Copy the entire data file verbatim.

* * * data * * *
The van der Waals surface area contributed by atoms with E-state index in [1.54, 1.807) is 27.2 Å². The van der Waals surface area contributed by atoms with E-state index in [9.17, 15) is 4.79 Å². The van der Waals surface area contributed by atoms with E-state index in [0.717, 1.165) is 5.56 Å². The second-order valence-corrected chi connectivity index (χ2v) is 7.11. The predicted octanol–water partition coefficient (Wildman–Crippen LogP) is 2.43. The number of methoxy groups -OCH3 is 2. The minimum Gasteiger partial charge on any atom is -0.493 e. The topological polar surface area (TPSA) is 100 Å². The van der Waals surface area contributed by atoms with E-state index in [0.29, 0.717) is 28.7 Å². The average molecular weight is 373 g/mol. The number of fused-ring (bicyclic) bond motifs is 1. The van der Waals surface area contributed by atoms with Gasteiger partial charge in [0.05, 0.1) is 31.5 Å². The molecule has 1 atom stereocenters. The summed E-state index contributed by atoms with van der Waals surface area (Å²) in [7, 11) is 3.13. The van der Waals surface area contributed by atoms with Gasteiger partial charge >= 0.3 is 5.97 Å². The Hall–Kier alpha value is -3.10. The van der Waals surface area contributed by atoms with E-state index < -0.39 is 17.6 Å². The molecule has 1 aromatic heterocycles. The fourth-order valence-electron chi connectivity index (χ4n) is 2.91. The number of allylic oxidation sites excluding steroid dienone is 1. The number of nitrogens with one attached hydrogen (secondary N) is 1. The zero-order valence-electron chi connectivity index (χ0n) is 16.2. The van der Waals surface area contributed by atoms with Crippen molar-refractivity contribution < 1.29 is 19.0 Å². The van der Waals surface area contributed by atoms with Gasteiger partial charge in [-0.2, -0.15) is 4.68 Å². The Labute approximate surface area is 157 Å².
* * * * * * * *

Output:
The van der Waals surface area contributed by atoms with E-state index in [1.54, 1.807) is 27.2 Å². The van der Waals surface area contributed by atoms with E-state index in [9.17, 15) is 4.79 Å². The van der Waals surface area contributed by atoms with E-state index in [0.717, 1.165) is 5.56 Å². The second-order valence-corrected chi connectivity index (χ2v) is 7.11. The predicted octanol–water partition coefficient (Wildman–Crippen LogP) is 2.43. The number of methoxy groups -OCH3 is 2. The minimum Gasteiger partial charge on any atom is -0.493 e. The topological polar surface area (TPSA) is 100 Å². The van der Waals surface area contributed by atoms with E-state index in [0.29, 0.717) is 28.7 Å². The average molecular weight is 373 g/mol. The number of fused-ring (bicyclic) bond motifs is 1. The van der Waals surface area contributed by atoms with Gasteiger partial charge in [0.05, 0.1) is 31.5 Å². The molecule has 1 atom stereocenters. The summed E-state index contributed by atoms with van der Waals surface area (Å²) in [7, 11) is 3.13. The van der Waals surface area contributed by atoms with Gasteiger partial charge >= 0.3 is 5.97 Å². The Hall–Kier alpha value is -3.10. The van der Waals surface area contributed by atoms with E-state index < -0.39 is 17.6 Å². The molecule has 1 aromatic heterocycles. The fourth-order valence-electron chi connectivity index (χ4n) is 2.91. The number of allylic oxidation sites excluding steroid dienone is 1. The number of nitrogens with one attached hydrogen (secondary N) is 1. The zero-order valence-electron chi connectivity index (χ0n) is 16.2. The van der Waals surface area contributed by atoms with Crippen molar-refractivity contribution < 1.29 is 19.0 Å². The van der Waals surface area contributed by atoms with Gasteiger partial charge in [-0.2, -0.15) is 4.68 Å². The Labute approximate surface area is 157 Å².